I had the great pleasure a few nights ago to see Derren Brown‘s new illusionist / mentalist, hypnotist show Svengali. It’s fantastic, and highly recommended. If you’ve seen any of Derren’s previous shows on TV, then some of the routines will be familiar. This fails to make them any less baffling. If you’re unfamiliar with his work, here’s a sample:
(Here’s a bit more). One of the main themes of much of Brown’s work is his ability to recreate the “powers” of psychics, mind-readers and spiritualists without the pretence of supernatural intervention or paranormal activity. For example, in 2004 he performed a seance “live” on channel 4, and in 2011 trained a member of the British public to become a faith healer.
There is an important and quite general lesson to be learned from Brown’s abilities. In the course of last night’s performance, Brown did a number of things which, if they had been performed by someone claiming psychic powers, would seem, if not totally convincing, at least on the way to suggesting psychic powers. I remain at a complete loss as to how Brown seems to read the minds of audience members and anticipate their seemingly free choices.
Suppose that Connie claims to be a witch – a real, proper, supernatural witch – and as proof of her powers, performs a great feat of mind-reading. Being the mathematical nerds that we are, we decide to formalise our inference that Connie is a witch (and should thus be burned). Help us, Rev. Bayes!
= Connie is a Witch
= Connie totally just Read that girl’s mind.
Now, what is the probability that Connie is a witch, given that she just read that girl’s mind:
Three of these factors are fairly straightforward.
- is the prior probability that Connie is a witch, that is, how likely was it that Connie was a witch before we saw her totally really that girl’s mind. We’d probably set that number to be small.
- is the probability that Connie could read that girl’s mind, given that she really is a witch. We’ll assume that witches can do that kind of thing, so this number is fairly high.
- is “not-W” i.e. Connie is not a witch. Thus, was set when we set the prior, since .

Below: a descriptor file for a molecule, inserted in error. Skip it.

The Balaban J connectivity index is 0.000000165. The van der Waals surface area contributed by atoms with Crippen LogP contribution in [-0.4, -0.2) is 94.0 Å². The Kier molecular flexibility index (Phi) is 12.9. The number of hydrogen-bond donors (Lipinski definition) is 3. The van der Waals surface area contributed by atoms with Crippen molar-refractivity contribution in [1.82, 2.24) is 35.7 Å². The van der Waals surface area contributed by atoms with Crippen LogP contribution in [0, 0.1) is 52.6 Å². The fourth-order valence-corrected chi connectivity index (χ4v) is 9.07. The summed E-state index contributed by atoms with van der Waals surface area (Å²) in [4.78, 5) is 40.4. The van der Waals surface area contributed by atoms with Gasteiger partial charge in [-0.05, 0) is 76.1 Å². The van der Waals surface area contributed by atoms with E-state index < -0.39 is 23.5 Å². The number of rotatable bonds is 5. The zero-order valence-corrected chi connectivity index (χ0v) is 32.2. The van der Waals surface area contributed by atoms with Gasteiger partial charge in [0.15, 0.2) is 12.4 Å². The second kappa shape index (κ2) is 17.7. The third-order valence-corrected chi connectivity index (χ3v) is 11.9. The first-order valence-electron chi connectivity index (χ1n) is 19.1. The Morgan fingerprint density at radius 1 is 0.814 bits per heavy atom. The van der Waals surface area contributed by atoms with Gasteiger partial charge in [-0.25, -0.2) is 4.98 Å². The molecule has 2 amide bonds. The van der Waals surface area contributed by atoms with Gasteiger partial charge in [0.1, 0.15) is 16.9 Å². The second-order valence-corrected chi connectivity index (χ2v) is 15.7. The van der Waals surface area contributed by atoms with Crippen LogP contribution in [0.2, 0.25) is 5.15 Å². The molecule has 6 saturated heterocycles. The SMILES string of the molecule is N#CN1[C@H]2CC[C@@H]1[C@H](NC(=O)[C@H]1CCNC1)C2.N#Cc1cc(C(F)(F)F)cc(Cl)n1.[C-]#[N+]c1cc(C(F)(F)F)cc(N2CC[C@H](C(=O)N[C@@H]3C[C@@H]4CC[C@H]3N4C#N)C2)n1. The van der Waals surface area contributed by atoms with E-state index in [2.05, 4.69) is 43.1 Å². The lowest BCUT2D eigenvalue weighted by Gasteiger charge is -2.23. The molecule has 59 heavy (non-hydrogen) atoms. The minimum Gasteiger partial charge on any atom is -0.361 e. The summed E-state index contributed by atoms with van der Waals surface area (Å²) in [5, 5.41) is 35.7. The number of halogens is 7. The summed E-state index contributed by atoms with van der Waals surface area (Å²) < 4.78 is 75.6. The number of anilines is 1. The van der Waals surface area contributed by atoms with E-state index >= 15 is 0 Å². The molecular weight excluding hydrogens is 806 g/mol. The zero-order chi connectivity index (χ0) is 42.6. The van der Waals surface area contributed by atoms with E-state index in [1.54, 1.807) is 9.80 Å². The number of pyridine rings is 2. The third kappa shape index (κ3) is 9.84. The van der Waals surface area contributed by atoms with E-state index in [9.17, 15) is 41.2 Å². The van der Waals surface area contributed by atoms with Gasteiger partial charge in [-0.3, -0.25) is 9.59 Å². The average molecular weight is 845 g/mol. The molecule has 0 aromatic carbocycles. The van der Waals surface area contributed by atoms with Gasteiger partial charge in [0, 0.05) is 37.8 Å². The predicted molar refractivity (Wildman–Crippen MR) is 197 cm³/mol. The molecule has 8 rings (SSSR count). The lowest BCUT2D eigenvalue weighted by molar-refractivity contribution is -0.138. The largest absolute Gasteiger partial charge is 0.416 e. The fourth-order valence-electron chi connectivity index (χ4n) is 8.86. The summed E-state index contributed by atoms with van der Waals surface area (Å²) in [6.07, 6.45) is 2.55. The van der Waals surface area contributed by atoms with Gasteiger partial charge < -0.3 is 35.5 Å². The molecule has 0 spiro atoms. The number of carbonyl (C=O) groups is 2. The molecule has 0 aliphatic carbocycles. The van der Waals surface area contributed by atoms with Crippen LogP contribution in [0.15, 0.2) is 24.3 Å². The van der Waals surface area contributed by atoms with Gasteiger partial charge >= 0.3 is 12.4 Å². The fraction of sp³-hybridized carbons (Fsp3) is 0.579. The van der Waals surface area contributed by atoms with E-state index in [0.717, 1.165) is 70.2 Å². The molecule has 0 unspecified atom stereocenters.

Here’s the important bit: the other term! is the probability that Connie could appear to read that girl’s mind given that she is not a witch. This factor is not determined by the other ones. We have to ask the question: how good are charlatans? What can non-witches do?
Here, then, is the Bayesian utility of Derren Brown. If I had to guess what is on the basis of our own mind-reading abilities, I’d probably set it to be very low. That is, I might be tempted to think that because I’d just have to guess what that girl was thinking, it’s practically impossible for a non-witch to read that girl’s mind. Brown shows us that, in fact, a talented but thoroughly non-supernatural bloke can perform such feats with relative (though baffling) ease. This shows that , and Connie’s performance has made it no more likely that she is a witch. We’re simply left with our initial skepticism, .
I’m not a fan of “skepticism” as a rational slogan. Of course, these terms are open to interpretation, but skepticism struggles to distinguish itself from denialism, the idea that not-believing is somehow the superior intellectual pose. I do, however, support the following principle – call it a form of skepticism if you like. Given the claim “evidence E supports/proves the hypothesis H”, one must consider alternatives to H. One must be skeptical of H, assume for a moment that it is false, and see if some other way of explaining the evidence E is available and plausible. The fact that all the evidence fits with my favourite theory H is not sufficient to show that the evidence makes my theory probable.
(There is a loophole, you may have noticed. Perhaps Brown really is a witch, but is just pretending to be an illusionist. We’ll need some scales, and a duck …)